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  1. #1
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    Track End Chain Tensioner?

    Hi, I'm new to track bikes and i just ordered an iro bike, but i am concerned with chain tensioning.
    i have seen bmx style chain tensioners on track ends, but can someone explain how it works and how it is installed in layman's terms?

  2. #2
    Senior Member bikeman715's Avatar
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    the chain tensioners goes on the axle of the wheel, the wheel goes into the frame, the tensioners has a block with a strew witch push against the frame to hold tension on the chain and you tighten the axle's nuts.
    you can change the tension on the chain by adjusting the strews.

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    free mallocs
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    kinda difficult to explain clearly without a diagram, but they're pretty self-explanatory once you see one up close

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    Senior Member melville's Avatar
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    Track chains should not be under tension. They should be at least a wee touch slack at all points of crank motion.

    Devices to hold the rear wheel position already exist. They are called axlenuts. Seriously, unless you're taking up sprints and kilo because you were just cut from the 49ers offensive line, the rear wheel ain't going to move.

    If the rear axle is moving under load, you likely have a frame or hub problem. Or you didn't tighten it enough. Most use the 'peanut butter' wrench. It's about 7" long IIRC. Really doesn't take much.

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    Track end chain tensioners are neither to hold the chain in tension, nor to hold the rear wheel in position.

    They're so when you take the wheel off (say, to fix a flat) you can immediately put it back in the correct position when you remount it without needing to go through the whole adjustment routine again, cause the tensioners are still set to where they were before you removed the wheel.

  6. #6
    cab horn
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    Quote Originally Posted by melville View Post
    Track chains should not be under tension.
    ...

    All chains are under tension, by the very fact that they are on the bike.
    Mes compaingnons cui j'amoie et cui j'aim,... Me di, chanson.

  7. #7
    cab horn
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    Quote Originally Posted by ascend View Post
    Track end chain tensioners are neither to hold the chain in tension, nor to hold the rear wheel in position.

    They're so when you take the wheel off (say, to fix a flat) you can immediately put it back in the correct position when you remount it without needing to go through the whole adjustment routine again, cause the tensioners are still set to where they were before you removed the wheel.
    Completely and utterly wrong.
    Mes compaingnons cui j'amoie et cui j'aim,... Me di, chanson.

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    still confused

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  10. #10
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    Quote Originally Posted by operator View Post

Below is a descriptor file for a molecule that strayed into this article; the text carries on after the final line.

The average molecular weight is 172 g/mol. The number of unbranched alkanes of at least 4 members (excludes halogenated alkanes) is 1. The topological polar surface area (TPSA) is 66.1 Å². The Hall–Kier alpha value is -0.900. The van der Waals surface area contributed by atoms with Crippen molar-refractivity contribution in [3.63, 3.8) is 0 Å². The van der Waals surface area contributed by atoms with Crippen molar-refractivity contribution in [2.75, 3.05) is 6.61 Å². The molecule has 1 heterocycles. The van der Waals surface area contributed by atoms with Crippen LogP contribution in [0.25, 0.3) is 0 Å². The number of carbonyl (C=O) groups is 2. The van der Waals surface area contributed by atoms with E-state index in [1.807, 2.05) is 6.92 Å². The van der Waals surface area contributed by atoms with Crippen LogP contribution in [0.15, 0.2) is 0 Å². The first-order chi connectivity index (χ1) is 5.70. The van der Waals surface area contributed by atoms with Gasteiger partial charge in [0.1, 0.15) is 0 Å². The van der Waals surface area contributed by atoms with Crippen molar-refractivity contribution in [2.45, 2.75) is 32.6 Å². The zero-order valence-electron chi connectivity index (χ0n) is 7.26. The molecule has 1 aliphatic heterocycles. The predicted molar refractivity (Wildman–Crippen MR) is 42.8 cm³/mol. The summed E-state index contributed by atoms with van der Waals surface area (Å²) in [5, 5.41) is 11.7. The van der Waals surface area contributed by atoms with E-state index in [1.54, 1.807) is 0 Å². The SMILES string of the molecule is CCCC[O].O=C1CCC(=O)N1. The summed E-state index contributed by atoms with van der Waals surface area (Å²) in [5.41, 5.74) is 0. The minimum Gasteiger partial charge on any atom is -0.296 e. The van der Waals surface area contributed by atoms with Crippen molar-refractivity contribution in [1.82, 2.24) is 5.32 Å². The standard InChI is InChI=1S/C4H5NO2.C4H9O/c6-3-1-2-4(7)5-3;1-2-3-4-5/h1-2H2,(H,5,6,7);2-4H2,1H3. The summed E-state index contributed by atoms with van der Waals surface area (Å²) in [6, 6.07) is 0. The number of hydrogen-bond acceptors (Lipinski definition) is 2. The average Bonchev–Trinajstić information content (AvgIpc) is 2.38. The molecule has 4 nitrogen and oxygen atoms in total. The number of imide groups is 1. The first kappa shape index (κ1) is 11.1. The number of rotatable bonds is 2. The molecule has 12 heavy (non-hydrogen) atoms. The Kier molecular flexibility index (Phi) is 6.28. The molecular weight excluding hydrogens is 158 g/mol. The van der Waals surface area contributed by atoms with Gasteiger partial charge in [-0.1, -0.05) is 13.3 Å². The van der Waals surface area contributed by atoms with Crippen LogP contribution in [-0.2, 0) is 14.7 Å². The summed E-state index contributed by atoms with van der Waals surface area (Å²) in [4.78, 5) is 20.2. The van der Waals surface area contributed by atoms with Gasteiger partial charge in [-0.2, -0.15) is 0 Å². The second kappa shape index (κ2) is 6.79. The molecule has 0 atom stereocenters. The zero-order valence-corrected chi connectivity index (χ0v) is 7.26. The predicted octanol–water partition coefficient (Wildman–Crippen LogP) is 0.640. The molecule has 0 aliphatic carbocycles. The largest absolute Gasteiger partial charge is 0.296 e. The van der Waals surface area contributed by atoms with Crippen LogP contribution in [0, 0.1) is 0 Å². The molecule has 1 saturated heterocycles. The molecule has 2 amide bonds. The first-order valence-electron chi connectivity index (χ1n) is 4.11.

Completely and utterly wrong.
    Ok then tarzan, why don't you explain to us all what they're for then instead of just swinging through and pointing out whose wrong. We could be here all year if everyone takes a shot and then awaits your unhelpful criticism.

  11. #11
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    We are talking about track bikes. I think generally your description is probably applicable to say BMX bikes or fixies. Why doesn't it apply so much to track bikes? Cause you are fairly constantly changing your gearing. Either by swapping out the front chainring or using a different rear cog, or both. This negates a chain tensioner from being useful in setting constant tension for wheel changes and the like.

    Generally they are of negligible benefit on a track bike. In fact the only people I see using them at the track, are those who have frames where the tensioners are actually built into the frame.

    There are two benefits of using them:

    1) It allows you dial in a desired tension (which maximum should be slack enough that you can move the chain 15mm+/- from the centerline in the middle of the chain), then maintain that exactly, and keep the wheel perfectly straight in the dropouts while you are wrenching the axle nuts. Having said that it's not all that hard to do this without the tensioners.

    2) Some frames (especially those without stainless dropouts) don't always allow for the wheel to be held as securely in place. So you occasionally see a pulled wheel in non rolling start events, eg kilo. Tensioners eliminate the possibility of this.

    --brett

  12. #12
    Senior Member BCRider's Avatar
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    Quote Originally Posted by operator View Post
    ...

    All chains are under tension, by the very fact that they are on the bike.
    On bikes with rear derrailleurs yes. But on a track bike you want the chain to be under no tension but with as little slack as you can manage. Any appreciable level of tension beyond that produces drag in the system and is hard on the chain and sprockets for no reason.